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HomeTronics: Thirty and Counting

It’s his passion for pursuing the next big thing that seems to keep things fresh for Greg Margolis, whose 10-person integration company, HomeTronics, is celebrating its 30th anniversary this month.

Greg Margolis attended the commercial AVfocused InfoComm trade show last month even though his company works mostly with home installs. Margolis is always on the lookout for the latest/greatest in tech, no matter the venue. He had made his way from Dallas to Las Vegas to check out a bleeding-edge LCD video technology that he’d first seen in prototype form back at the ISE show in Amsterdam last February. It’s this passion for pursuing the next big thing that seems to keep things fresh for Margolis, whose 10-person integration company, HomeTronics, is celebrating its 30th anniversary this month.

“The reason I went to InfoComm is that I keep looking for new technologies that might not necessarily be part of the CEDIA industry, but certainly have applications for it,” Margolis said.

HomeTronics, for example, boasted the first Auro3D home theater installation in the U.S. and also pioneered the residential use of a unique “artificial skylight” technology from CoeLux earlier in the year. Margolis’ latest passion is finding a way to move away from commoditized video products.

HomeTronics’ vice president Bryan Cruikshank (left) and president Greg Margolis

“It’s just adding a whole new performance and experience level to what we do,” Margolis explained. “It’s kind of like reliving the way I got into business. It reminds me of the days when home theaters came on the scene. It was such an evolutionary step to get that part of the business rolling originally, and now it has kind of come full circle with all of these new technologies available to us to sell, from immersive audio to laser video projection.”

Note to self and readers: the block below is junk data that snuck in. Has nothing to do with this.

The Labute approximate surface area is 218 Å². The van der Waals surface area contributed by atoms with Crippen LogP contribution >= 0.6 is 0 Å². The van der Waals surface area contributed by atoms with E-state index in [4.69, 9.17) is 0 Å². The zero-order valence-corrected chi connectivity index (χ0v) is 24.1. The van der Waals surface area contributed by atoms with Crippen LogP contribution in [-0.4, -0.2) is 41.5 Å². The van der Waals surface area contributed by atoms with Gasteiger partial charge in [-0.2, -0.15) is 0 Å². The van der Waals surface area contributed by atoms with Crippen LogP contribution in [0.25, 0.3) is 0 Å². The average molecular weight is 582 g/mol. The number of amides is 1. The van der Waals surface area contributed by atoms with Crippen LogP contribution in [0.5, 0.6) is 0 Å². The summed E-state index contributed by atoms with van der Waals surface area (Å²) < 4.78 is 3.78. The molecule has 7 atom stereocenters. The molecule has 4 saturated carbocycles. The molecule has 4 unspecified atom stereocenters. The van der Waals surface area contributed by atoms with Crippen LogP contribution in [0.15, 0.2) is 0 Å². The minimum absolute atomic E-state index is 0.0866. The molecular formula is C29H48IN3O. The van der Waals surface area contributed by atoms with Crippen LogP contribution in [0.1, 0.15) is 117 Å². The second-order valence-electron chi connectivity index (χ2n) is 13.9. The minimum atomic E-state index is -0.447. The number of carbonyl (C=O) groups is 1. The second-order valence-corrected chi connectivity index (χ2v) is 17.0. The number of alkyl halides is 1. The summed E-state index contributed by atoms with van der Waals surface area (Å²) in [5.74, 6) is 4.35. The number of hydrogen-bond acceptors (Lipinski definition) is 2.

Margolis, who was recently elected to the CEDIA Board of Directors, is also excited about house-wide audio developments from companies like Sonance. “Their speakers with discreet openings allow us to design rooms that “look nicer and sound better,” he said. “Clients appreciate the better quality and aesthetics.”

When Margolis opened his company back in 1986, he had just graduated from the University of Texas. Set on taking an internship with a stock broker, he was presented with an offbeat suggestion from his dad, Sonny, who wanted help installing a first-generation home automation system in his new home.

Sonny had been planning his new house for two years, when he and his builder attended NAHB show in Dallas, where they discovered a company called Unity Systems, which was one of the first home automation companies to come on the market. At first, the manufacturer agreed to install its Unity Home Manager at Sonny’s home, but several months later, after realizing they couldn’t properly support the system from California, declined to do the project.

That’s when Sonny called his mechanically and “electronically” astute son Greg with a suggestion.

“My dad thought it might be a good project for me,” Margolis explained. “He called me at school and asked if I was interested in getting into the home automation business. I asked, “What’s home automation?”

Bryan Cruikshank in 1995 sitting behind a large floor Runco projector.A 150-seat corporate presentation theater project using a dual-stack of Runco 1000s.

After pondering the suggestion for a few weeks, Greg agreed to give the home automation business a try. His dad set him up in a 10-by-12-foot space within his own office, but otherwise left the startup entirely in his son’s hands. It took time, but eventually HomeTronics amassed about 100 Unity installations, and when the first home theater processors came out (basically taking left and right audio outputs from a LaserDisc player) the company started calling itself a home theater company. When Greg told his dad that he was going to start looking into audio and video systems, he said, “Oh, no one will ever pay money for that.”